Jonathan Leigh, Freetown, Sierra Leone
Many people believe that rape is not really about sex, but power. By raping a woman, a man is taking her power of choice. And for a lot of women, in a world where we don't have a lot of power, except over our own bodies, this can be devastating when this last little bit of choice and power is all we have left.
Tamar Bains, Seoul, Korea
In a society like ours, the victim would rather save her face and family's reputation than reporting to the appropriate authorities thus making it a public discourse. Where a brave heart does report, our ignorant and inexperienced law enforcement agencies also compound the problem by handling the matter with levity, laughing at the complainant and or asking questions that might insinuate that the victim helped to aid the act committed against her. Thus many victims would rather keep mute and suffer the abuse in silence than to go through all the further stress that goes with a report.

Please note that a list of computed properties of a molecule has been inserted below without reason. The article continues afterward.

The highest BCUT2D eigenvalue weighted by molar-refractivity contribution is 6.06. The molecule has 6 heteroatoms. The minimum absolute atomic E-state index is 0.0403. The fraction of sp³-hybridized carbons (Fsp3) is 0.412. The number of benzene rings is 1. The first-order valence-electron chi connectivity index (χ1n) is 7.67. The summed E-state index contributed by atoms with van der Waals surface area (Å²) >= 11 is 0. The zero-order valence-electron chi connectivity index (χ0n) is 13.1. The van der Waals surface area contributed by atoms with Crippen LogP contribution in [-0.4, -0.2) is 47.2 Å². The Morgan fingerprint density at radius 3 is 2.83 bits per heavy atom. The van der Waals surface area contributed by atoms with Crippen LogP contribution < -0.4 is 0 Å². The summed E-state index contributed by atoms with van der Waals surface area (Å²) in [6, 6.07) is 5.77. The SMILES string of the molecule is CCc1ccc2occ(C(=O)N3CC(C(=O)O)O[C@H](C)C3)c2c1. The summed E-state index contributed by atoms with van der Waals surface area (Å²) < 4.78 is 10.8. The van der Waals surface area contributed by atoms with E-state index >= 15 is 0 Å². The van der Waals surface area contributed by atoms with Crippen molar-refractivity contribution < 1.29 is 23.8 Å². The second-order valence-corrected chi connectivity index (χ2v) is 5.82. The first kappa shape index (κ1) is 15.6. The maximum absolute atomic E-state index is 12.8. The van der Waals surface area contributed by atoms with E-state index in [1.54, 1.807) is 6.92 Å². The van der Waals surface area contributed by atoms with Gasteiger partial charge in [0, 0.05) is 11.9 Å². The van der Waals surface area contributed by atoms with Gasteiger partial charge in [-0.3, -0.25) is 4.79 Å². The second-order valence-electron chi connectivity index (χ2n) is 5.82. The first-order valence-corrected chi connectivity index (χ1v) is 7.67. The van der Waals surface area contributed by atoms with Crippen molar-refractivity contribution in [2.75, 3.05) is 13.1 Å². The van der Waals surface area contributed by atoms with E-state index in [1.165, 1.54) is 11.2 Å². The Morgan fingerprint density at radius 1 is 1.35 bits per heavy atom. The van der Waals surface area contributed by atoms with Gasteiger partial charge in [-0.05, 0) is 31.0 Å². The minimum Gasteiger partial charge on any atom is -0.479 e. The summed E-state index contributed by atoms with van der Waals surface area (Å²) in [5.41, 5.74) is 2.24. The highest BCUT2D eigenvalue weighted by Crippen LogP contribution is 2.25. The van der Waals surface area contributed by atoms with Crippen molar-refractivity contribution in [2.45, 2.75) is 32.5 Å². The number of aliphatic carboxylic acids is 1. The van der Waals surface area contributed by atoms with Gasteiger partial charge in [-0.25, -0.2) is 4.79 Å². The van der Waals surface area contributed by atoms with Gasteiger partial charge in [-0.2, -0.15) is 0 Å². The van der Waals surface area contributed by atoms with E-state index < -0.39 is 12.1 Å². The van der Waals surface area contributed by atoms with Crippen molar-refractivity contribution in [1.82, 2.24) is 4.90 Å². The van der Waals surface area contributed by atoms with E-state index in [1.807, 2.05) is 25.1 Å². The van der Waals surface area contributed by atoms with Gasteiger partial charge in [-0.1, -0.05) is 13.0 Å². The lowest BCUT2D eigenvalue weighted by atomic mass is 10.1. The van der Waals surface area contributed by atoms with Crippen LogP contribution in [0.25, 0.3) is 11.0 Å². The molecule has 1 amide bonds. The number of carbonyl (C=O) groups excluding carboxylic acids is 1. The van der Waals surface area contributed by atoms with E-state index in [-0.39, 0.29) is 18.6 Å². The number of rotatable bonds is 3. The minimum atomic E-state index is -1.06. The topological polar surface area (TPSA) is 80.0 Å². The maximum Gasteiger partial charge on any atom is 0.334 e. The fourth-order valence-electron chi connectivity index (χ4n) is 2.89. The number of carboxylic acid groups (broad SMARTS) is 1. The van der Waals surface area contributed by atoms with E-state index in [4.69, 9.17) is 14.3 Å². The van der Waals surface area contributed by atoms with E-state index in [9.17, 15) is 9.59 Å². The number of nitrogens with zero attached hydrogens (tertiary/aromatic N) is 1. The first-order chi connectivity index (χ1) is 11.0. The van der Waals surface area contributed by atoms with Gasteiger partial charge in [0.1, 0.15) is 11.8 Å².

Olaoluwa Nelson, Lagos, Nigeria
In the African culture and tradition it is a taboo to rape a woman. However some people here in Zambia believe that once you rape a virgin you can become rich all of a sudden. Previously rape cases were not punished adequately but when the scourge increased to alarming levels the Zambian government put a law through to severely punish offenders.
Chibwinja Francis, Kitwe, Zambia